Sprinter Giusy Versace, who lost her legs in a car accident, hands the peace torch to Israel Tourism Ministry Deputy Director-General Ahuva Zaken as they leave Bethlehem. (Israeli Tourism Ministry)

Several hundred Israel, Palestinian, and Italian runners took part in the John Paul II Bethlehem-Jerusalem Peace Run, on October 24. The run was organized by the Vatican pilgrimage organization Opera Romana Pellegrinaggi and Israel’s Tourism Ministry. The run began at the Church of the Nativity in Bethlehem, pausing at Rachel’s Crossing for a soccer tournament between the Italian, Palestinian, and Israeli runners. Then the marathon continued to the Notre Dame Church in Jerusalem.

Among the runners was Giusy Versace, a sprinter who lost her legs in a car accident and runs with prosthetics. Participants also included Italian football stars Albertini Demetrio, Di Biagio Luigi, Tommasi Damiano, Peruzzi Angelo, and Bonavina Diego.

The run provided a rare opportunity for Israelis to visit Bethlehem. Though tourists can move freely between Israel and the areas controlled by the Palestinian Authority, for years the Israeli government has forbidden the entry of Israelis into Palestinian areas of the West Bank and Gaza. Similarly, Palestinian entry to Israeli-controlled areas has been severely limited.

It would be nice to think that the run was a first step toward a time when not only tourists, but Israelis and Palestinians too can move freely between the two parts of the tiny piece of real estate both groups call home.

Text copyright 2011 by Esther Hecht. Photograph of Naked Sea courtesy of Spencer Tunick. Photograph of the John Paul II Bethlehem-Jerusalem Peace Run. No portion of this text may be reproduced in any form without the express written permission of Esther Hecht. No portion of these photographs may be reproduced in any form without the express permission of Spencer Tunick or the Israel Tourism Ministry, respectively.

On the road XI ― From Lookout Campground to Lake Tahoe

October 23, 2011

The boulders at tiny Buck Beach were brought there eons ago by glaciers.

An old teahouse is visible on Lake Tahoe's only island, in Emerald Bay.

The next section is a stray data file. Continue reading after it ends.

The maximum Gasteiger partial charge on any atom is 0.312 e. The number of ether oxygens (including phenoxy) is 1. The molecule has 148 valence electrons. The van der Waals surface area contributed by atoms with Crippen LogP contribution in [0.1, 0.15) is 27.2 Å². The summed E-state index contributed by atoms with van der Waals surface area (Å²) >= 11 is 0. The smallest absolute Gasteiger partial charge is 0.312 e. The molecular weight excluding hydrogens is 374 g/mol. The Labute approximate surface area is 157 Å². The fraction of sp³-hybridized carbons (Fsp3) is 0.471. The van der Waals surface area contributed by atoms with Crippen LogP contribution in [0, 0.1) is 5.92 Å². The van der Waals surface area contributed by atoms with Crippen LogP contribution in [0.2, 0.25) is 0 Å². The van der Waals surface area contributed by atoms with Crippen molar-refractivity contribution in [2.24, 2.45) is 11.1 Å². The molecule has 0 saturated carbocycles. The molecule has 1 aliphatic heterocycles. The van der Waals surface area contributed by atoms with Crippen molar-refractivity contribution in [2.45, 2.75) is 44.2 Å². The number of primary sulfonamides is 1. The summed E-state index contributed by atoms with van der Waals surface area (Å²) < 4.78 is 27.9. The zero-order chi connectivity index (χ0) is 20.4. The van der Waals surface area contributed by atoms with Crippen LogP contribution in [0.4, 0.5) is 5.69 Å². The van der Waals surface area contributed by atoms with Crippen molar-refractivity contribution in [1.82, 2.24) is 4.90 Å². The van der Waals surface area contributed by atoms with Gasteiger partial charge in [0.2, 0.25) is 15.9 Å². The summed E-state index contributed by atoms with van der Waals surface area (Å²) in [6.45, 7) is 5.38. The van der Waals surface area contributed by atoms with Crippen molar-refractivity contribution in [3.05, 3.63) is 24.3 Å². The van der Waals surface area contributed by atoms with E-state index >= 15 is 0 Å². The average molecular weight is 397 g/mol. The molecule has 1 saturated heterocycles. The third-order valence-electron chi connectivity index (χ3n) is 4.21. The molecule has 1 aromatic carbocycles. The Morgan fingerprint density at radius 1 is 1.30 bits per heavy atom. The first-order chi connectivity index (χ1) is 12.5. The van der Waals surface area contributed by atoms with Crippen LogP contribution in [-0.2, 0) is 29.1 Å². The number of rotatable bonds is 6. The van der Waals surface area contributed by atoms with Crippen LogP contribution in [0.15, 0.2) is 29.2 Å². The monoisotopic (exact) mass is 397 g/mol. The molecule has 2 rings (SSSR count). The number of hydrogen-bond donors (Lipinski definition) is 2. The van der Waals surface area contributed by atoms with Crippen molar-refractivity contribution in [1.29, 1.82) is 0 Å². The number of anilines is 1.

A one-mile hike leads to a secluded beach where two kayakers stop to chat.

Breaking camp is even harder than setting up. Each of the three sleeping bags has to be shaken out and rolled tightly. The tent floor has to be swept clean.

The tent is large, and while doing the initial folding, on the ground, we try not to step on it and track dirt onto it. We’re not entirely successful. The large wooden camp table turns out to be an ideal surface for the final folds, and though we’re not Chinese factory workers we manage to squeeze the tent and all its parts back into the flexible carry bag. But try as we might, we can’t fit the new air mattress back in the box it came in, even though we’ve deflated it completely and folded it carefully.

Two hours later, our camping equipment is ready to be packed away until next year’s trip, the campsite is cleaned for its next visitor, and we’ve warmed up and are ready for our next adventure. Now we head for Lake Tahoe, which we’ve passed before but have never visited.

Many campgrounds shaded by towering pine and fir trees surround the lake, but we’re ready for some creature comforts, especially a shower. The only problem is that even the cheaper motels are beyond our budget. Then, at a visitor information center, we stumble on an affordable option. The fancy Tahoe Biltmore Lodge and Casino in Crystal Bay, at the northern end of the lake, has bought an old motel across the street, now used mainly by construction workers.

There is no lake view from the room (what can you expect for $44 a night), but when we go out for a walk, we meet a woman who leads us to the secluded Buck Beach. So much snow fell last winter that the lake is higher than usual, reducing the beach to a tiny crescent with a few rounded boulders shoved there by ancient glaciers. At sunset, the boulders in the water make a dramatic tableau, past which young people glide by on surfboards, paddling gently.

In the evening, the Biltmore casino’s café turns out to have very affordable and tasty meals. Of course, we have to pass all the slots and the roulette tables, but we keep our hands in our pockets to avoid temptation.